The supply of helium for laboratories hasn't been as shaky lately as it has been in recent years, but the price of helium continues to rise. In the meantime, replacement gases keep being tested.
Like helium, argon is an inert gas that can be used as a carrier gas for elemental determination without reacting with the samples being analyzed. It is the third most abundant gas in the atmosphere, more than twice as plentiful as water vapor. This makes it a very desirable and cost effective option when an inert gas is needed. However, argon has a much closer thermal conductivity to nitrogen than helium, by a factor of 4.14. Historically, the smaller difference in thermal conductivity between argon and nitrogen had made it too difficult to obtain accurate results, meaning argon was unsuitable for nitrogen analysis.
Today, LECO's 836 Series of analyzers for oxygen, nitrogen, and hydrogen is designed to minimize this problem. The unmatched low-level sensitivity of the 836 Series means that switching the carrier gas from helium to argon only needs a minimal shift in nitrogen detection limits to obtain the same accurate and precise results LECO is known for.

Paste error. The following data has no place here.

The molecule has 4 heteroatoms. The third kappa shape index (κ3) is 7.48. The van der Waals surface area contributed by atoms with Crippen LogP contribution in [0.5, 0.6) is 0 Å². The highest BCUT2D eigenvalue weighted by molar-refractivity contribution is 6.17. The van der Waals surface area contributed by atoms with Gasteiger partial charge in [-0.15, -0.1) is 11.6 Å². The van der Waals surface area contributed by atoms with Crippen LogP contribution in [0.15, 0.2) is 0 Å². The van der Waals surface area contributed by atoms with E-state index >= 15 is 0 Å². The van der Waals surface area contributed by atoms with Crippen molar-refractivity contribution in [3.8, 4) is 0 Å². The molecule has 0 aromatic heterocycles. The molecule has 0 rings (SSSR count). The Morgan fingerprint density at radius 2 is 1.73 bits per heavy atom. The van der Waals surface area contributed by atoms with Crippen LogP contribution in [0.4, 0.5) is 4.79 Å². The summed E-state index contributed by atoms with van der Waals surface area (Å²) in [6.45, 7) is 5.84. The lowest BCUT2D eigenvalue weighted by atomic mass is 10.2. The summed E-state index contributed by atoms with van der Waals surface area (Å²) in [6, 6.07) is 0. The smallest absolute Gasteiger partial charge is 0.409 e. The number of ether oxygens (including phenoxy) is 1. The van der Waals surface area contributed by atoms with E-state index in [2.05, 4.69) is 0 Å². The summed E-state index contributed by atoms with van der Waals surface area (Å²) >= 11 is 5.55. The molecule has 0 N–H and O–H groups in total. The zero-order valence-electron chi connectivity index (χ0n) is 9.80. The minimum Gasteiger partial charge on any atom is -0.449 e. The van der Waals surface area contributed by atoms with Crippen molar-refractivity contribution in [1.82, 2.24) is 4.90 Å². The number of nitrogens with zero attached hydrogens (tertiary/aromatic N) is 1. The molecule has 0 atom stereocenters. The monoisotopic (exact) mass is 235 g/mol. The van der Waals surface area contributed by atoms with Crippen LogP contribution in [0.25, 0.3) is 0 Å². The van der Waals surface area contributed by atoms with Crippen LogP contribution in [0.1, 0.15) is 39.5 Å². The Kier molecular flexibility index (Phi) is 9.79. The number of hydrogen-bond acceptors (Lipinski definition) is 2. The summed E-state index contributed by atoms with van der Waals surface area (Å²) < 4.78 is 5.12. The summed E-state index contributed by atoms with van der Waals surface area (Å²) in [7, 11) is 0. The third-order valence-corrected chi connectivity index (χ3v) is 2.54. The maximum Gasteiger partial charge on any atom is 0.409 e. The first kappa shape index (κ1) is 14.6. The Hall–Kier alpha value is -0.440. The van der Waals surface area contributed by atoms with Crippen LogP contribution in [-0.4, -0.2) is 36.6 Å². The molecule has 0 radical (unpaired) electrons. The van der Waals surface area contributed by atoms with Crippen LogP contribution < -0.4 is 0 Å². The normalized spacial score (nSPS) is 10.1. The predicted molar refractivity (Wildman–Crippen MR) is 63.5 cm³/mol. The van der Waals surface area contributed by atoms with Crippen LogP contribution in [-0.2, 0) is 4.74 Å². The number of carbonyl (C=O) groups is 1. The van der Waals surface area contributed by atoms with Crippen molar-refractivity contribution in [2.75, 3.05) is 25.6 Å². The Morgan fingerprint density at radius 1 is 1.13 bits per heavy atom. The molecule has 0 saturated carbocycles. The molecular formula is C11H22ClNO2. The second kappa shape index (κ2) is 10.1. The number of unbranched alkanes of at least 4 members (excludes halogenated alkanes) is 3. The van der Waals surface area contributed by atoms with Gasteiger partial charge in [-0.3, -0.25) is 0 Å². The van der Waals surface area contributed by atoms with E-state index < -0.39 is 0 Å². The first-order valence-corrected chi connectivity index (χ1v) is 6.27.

In a recent test by LECO's application scientists, four types of iron, steel, nickel-base, and cobalt-base alloys were analyzed on the ONH836 using first helium and then argon as a carrier gas. Oxygen, nitrogen, and hydrogen were all successfully determined simultaneously, with the results of both carrier gases in agreement. Whether it's using argon or helium, the right instrument can produce the right results.
For more details on the helium vs argon test, read the application note.